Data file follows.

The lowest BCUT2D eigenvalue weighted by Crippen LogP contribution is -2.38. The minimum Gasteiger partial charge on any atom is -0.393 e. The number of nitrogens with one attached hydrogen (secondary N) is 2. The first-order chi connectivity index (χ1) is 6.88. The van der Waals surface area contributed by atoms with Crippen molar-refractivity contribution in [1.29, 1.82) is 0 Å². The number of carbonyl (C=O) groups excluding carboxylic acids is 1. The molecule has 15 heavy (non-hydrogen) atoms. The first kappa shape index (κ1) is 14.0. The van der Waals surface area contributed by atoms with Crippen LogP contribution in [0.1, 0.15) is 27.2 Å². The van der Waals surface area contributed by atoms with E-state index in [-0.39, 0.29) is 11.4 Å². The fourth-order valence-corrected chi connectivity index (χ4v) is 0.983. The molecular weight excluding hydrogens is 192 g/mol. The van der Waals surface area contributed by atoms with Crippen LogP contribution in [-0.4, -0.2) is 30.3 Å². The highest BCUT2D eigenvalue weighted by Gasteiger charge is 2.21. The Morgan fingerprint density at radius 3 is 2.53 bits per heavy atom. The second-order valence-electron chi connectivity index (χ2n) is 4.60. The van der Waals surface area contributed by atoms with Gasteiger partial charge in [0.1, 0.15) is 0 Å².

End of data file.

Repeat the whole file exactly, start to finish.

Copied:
The lowest BCUT2D eigenvalue weighted by Crippen LogP contribution is -2.38. The minimum Gasteiger partial charge on any atom is -0.393 e. The number of nitrogens with one attached hydrogen (secondary N) is 2. The first-order chi connectivity index (χ1) is 6.88. The van der Waals surface area contributed by atoms with Crippen molar-refractivity contribution in [1.29, 1.82) is 0 Å². The number of carbonyl (C=O) groups excluding carboxylic acids is 1. The molecule has 15 heavy (non-hydrogen) atoms. The first kappa shape index (κ1) is 14.0. The van der Waals surface area contributed by atoms with Crippen LogP contribution in [0.1, 0.15) is 27.2 Å². The van der Waals surface area contributed by atoms with E-state index in [-0.39, 0.29) is 11.4 Å². The fourth-order valence-corrected chi connectivity index (χ4v) is 0.983. The molecular weight excluding hydrogens is 192 g/mol. The van der Waals surface area contributed by atoms with Crippen LogP contribution in [-0.4, -0.2) is 30.3 Å². The highest BCUT2D eigenvalue weighted by Gasteiger charge is 2.21. The Morgan fingerprint density at radius 3 is 2.53 bits per heavy atom. The second-order valence-electron chi connectivity index (χ2n) is 4.60. The van der Waals surface area contributed by atoms with Gasteiger partial charge in [0.1, 0.15) is 0 Å².